Report of Acting Volunteer Lieutenant Hooker, U. S. Navy, commanding First Division Potomac Flotilla.

Report of Acting Volunteer Lieutenant Hooker, U. S. Navy, commanding First Division Potomac Flotilla.

Rappahannock River, Virginia, May 14, 1864.

SIR: I have the honor to report that after I left St. Inigoes on the evening of the 11th instant I was met by the army tug Commodore Foote, with Colonel Draper on board, who informed me that he was ready to proceed on the raid proposed in the morning and that he had telegraphed to you to the effect. Believing that it would meet your approval, I at once proceeded to the wharf, and took on board troops, and then pushed forward to this place. Owing to the slowness of the transport Star, which was in company, I did not reach the Rappahannock as early as I wished to do, but before 9 a.m. (12th) I had landed, with my small boats only, all the troops, cavalry included, also my howitzer, its crew, and twenty more sailors as a support. These were all under the command of Acting Master Street, the army part being under the command of Colonel Draper himself.

As soon as the column moved forward I detailed one boat from each ship, the Yankee, Currituck, and Fuchsia, under the command of Acting Master Cook, to look for torpedoes, of which we exploded several and fished out two. About noon the Resolute arrived with a launch, and I at once sent it to Captain Cook, and with her he went up Mill Creek, destroying a large number of boats, some grain, etc.

In the meantime I had received word from shore that the expedition was pushing forward toward the Piankatank, and at 6 p.m., leaving all the other vessels, including the Dragon, which had arrived with a coal schooner, in charge of Acting Master Cook, I went to the Piankatank, and at 10 o'clock p.m. had made my way to the head of Fishing Bay, <nor5_423>and was in communication with the troops, learning that the movement had been a brilliant success. They had had a sharp fight, losing I soldier killed, 3 severely and 6 or 8 slightly wounded. The enemy had lost 8 killed and some prisoners. They were under the command of Acting Masters John Maxwell and [Bennett G.] Burley; of these, Maxwell is killed and Burley a prisoner. They also found some torpedoes and a quantity of powder, all of which I send up by the Currituck.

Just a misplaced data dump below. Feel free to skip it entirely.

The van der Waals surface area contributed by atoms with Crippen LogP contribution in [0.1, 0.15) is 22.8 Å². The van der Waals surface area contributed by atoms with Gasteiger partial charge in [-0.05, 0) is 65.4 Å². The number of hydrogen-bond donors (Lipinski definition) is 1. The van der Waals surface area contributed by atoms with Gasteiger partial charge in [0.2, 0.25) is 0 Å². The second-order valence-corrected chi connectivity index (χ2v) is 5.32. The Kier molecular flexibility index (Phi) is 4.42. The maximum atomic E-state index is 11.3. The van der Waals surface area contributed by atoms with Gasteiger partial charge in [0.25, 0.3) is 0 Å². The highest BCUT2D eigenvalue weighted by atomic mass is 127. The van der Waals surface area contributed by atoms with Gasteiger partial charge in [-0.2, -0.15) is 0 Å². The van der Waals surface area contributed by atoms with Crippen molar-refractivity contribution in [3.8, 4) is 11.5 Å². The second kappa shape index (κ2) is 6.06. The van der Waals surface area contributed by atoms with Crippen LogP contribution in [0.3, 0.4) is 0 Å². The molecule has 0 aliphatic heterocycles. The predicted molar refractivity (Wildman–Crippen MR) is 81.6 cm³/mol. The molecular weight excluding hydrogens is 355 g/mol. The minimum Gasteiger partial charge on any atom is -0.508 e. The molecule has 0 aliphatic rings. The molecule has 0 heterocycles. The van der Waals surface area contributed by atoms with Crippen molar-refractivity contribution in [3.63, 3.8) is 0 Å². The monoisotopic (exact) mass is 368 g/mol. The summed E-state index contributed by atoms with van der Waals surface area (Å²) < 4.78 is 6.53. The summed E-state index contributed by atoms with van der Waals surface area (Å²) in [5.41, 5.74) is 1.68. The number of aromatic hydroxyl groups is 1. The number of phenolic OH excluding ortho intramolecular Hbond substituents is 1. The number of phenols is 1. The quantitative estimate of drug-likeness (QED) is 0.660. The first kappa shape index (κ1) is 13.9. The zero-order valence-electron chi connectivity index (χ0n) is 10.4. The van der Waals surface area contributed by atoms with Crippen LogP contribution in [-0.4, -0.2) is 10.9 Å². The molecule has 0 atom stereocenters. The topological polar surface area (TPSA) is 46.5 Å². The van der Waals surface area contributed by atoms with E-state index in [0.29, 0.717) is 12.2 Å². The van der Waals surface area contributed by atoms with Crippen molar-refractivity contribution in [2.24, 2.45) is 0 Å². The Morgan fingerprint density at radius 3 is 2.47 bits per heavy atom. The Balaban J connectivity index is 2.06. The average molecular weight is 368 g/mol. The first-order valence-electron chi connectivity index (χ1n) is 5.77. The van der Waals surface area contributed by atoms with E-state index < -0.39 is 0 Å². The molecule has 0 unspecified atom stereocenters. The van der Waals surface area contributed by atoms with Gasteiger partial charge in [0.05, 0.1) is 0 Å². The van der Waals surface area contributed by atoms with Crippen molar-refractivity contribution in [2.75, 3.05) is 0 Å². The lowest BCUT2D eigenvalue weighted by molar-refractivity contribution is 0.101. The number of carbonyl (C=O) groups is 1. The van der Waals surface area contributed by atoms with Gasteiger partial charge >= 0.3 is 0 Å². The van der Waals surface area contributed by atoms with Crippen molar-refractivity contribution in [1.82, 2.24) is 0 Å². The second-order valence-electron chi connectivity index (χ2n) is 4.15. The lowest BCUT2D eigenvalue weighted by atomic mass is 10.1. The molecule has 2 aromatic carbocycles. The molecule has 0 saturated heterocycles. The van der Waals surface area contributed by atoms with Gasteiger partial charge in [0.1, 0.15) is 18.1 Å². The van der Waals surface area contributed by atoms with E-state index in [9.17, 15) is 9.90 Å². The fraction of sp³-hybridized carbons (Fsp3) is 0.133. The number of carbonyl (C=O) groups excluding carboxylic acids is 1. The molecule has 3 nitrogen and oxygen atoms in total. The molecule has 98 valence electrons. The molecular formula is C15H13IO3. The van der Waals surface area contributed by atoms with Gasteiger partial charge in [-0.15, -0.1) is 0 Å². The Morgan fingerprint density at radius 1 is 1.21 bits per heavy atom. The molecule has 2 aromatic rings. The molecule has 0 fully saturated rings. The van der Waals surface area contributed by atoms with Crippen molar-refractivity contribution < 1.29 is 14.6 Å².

At daylight yesterday (13th) the rest of the fleet reached me, and I commenced at once to embark the troops for the purpose of carrying them across the river. At 10 o'clock a.m. they were all landed again on the south side of the Piankatank and en route for Mathews Court-House. At 8 o'clock p.m. they returned, having destroyed considerable property and brought away a large number of mules, cattle, etc. The night was intensely dark and raining in torrents; we therefore decided not to embark until daylight.

The Currituck brings up a part of the troops, plunder, etc.

The results of this expedition are: One mill and several granaries full of grain burned; several torpedoes exploded and 6 captured, together with a quantity of powder; about 30 boats destroyed; a large number of cattle and mules, with some carts, etc., brought off, to go to the contraband farm.

The casualties on our side are 1 killed and 5 wounded; the enemy's, 8 killed and 10 prisoners.

Our forces were 300 colored infantry and 15 cavalry, under Colonel Draper, and 35 sailors, with a howitzer, under command of Acting Master Street.

Colonel Draper and Captain Street both speak highly of the sailors on shore, while I can but express my satisfaction at the promptitude with which they have performed their duty by day and night, and in an almost constant rain storm.

Very respectfully, your obedient servant,


Actg. Vol. Lieut., U. S. Navy, Comdg. First Div. Potomac Flotilla.


Commander F. A. PARKER, U. S. Navy,

Commanding Potomac Flotilla.


Taken from the Official Records of the Union and Confederate Navies
in the War of the Rebellion



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